Uber Grinder: What It Is & What It Isn’t

Continuing on in our Pulitzer-qualifying “What It Is & What It Isn’t” series, covering some of our newer, lesser known products, we continue on with the Marco Uber Grinder.

 

Grinding hotness
What is the Uber Grinder?

With the delicious madness that is manual brewing sweeping the land of specialty coffee, there hasn’t been quite a performance driven grinder to match the level of thought and input that manual brewing requires. This is quite worrisome, as you spend 3-5 minutes (or more!) on a preparing a single cup of brewed coffee to only result in maddening quality variance, over/underextraction, and, above all, a sub par cup of coffee.

As part of Marco’s UBER PROJECT (a continuous endeavor to pursue the very best in coffee equipment), the Uber Grinder is designed to achieve what’s technologically and practically possible in grinding for manual brewing. Marco’s main focus is the burr set, which provides the key to an incredibly narrow grind particle distribution curve that results in maximized clarity in the cup. The Uber Grinder burrs feature:

  • Magnets to hold it in place (instead of screws, which their screw holes would trap coffee grinds)
  • Custom profile optimized for 750-800 microns
  • Optimized glass pearl blasting
  • Titanium plating

How the Uber Grinder works

Properly BREWED coffee is a function of an appropriate amount of coffee surface area exposed to hot water and time. Done correctly and you get 18-22% extraction (percent of coffee mass removed from coffee grounds) with 1.15-1.55% brew strength (concentration of coffee solubles in brewed coffee), depending on your preference. Grinding is a critical link in this equation in that it determines the total surface area of the coffee being exposed to the hot water. The finer the grind, the more the surface area, and the more the extraction. The coarser the grind, the less the surface area, and the less the extraction. From here on, it gets a bit more complicated.

Different burr designs – blade, flat, conical, roller – result in different shape of the grind. Unless you have an electron microscope, the shape is probably not as big of a concern for most practical applications. What is of greater concern is the uniformity of the grinds – that is, the consistency of the grind sizes. This is translated into particle size distribution, expressed in sieve sizes, microns, or, most pragmatically, particle size distribution graph.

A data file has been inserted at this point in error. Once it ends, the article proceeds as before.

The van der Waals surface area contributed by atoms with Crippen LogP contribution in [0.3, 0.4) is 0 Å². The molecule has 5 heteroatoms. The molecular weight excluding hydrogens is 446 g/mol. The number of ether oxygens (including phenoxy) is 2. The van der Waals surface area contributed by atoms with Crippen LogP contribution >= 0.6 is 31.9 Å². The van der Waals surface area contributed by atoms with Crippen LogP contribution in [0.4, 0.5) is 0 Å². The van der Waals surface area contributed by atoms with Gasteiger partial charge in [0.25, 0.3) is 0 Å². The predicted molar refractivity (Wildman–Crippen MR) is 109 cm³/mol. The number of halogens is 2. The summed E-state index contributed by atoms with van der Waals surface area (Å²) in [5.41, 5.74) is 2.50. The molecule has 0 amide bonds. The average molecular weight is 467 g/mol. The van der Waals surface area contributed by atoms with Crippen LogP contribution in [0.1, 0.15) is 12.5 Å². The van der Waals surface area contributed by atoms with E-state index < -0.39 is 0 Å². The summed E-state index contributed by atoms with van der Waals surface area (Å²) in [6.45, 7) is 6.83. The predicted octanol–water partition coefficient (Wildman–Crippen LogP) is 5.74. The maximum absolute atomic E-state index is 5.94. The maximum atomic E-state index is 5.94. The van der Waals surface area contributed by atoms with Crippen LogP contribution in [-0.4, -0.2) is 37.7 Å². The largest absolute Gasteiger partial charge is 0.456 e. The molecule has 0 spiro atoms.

Uber Grinder’s particle size distribution chart (in RED).

There are two predominant methods in coffee to analyze particle size distribution. One is with lasers and obviously more restricted to a dedicated lab setting. You get a nice graph seen above. The other is with sieves. There’s Ro-Tap but, due to its exorbitantly high cost, very few are frequently used in the coffee industry. Then there’s the mini grind sizer from coffeechemistry.com, a hand-shaken portable sieve set great for everyday use. Not only can it help you to brew a better cup of coffee, you can also shake and dance around in the process of doing so.

Coffee grind sizerCoffee grind sizer

The key to proper extraction in BREWED coffee is grind uniformity. For manual brew, the optimal grind size is around 800 microns. If you have a less uniform batch of grinds, the smaller grind size portion of it will be overextracted (resulting in bitterness) while the larger grind size portion will be underextracted (resulting in peanutty, grassy tastes). All else being equal, a more uniform grind will produce a cup with more clarity and more representative of the coffee being used. The ideal shape of a particle size distribution graph for brewed coffee would be one that’s very tall and narrow.

(The exception here if grinding for ESPRESSO. The ideal espresso grind needs the tiny grind fragments (fines) in addition to larger grinds in order to produce the necessary pressure and solubles. The resulting particle size distribution graph would exhibit either a slant towards the finer side, or multiple peaks.)

Uber Grinder burr (in BLUE) vs. a typical cast burr (in RED)

Compared to common drip coffee grinders, the result is something you can literally taste. The difference in particle size distribution can be clearly seen in the contrasting lines in the above graph.

Pros

  • Incredibly uniform and consistent grind particles
  • Fast grinding
  • Near zero residual grinds in housing
  • Easy chute cleaning tapper
  • 110V

Cons

  • No programmable timer
  • 1.6lb hopper (good if you use different coffees cup to cup but not so if you just want one)

Conclusion

First of all, stop using Robur or Kony E’s for drip brewing! They are designed for espresso! Second, Uber Grinder is excellent for drip coffee grinding, particularly for single cup brewing applications. If you focus so much on sourcing the best and the latest coffees to feature at your bar, why let something as simple as grinding mess it up?

The Uber Grinder may command a price premium over typical retail coffee grinders but considering the consistency and additional quality in the cup you can achieve, it may be well worth your consideration.

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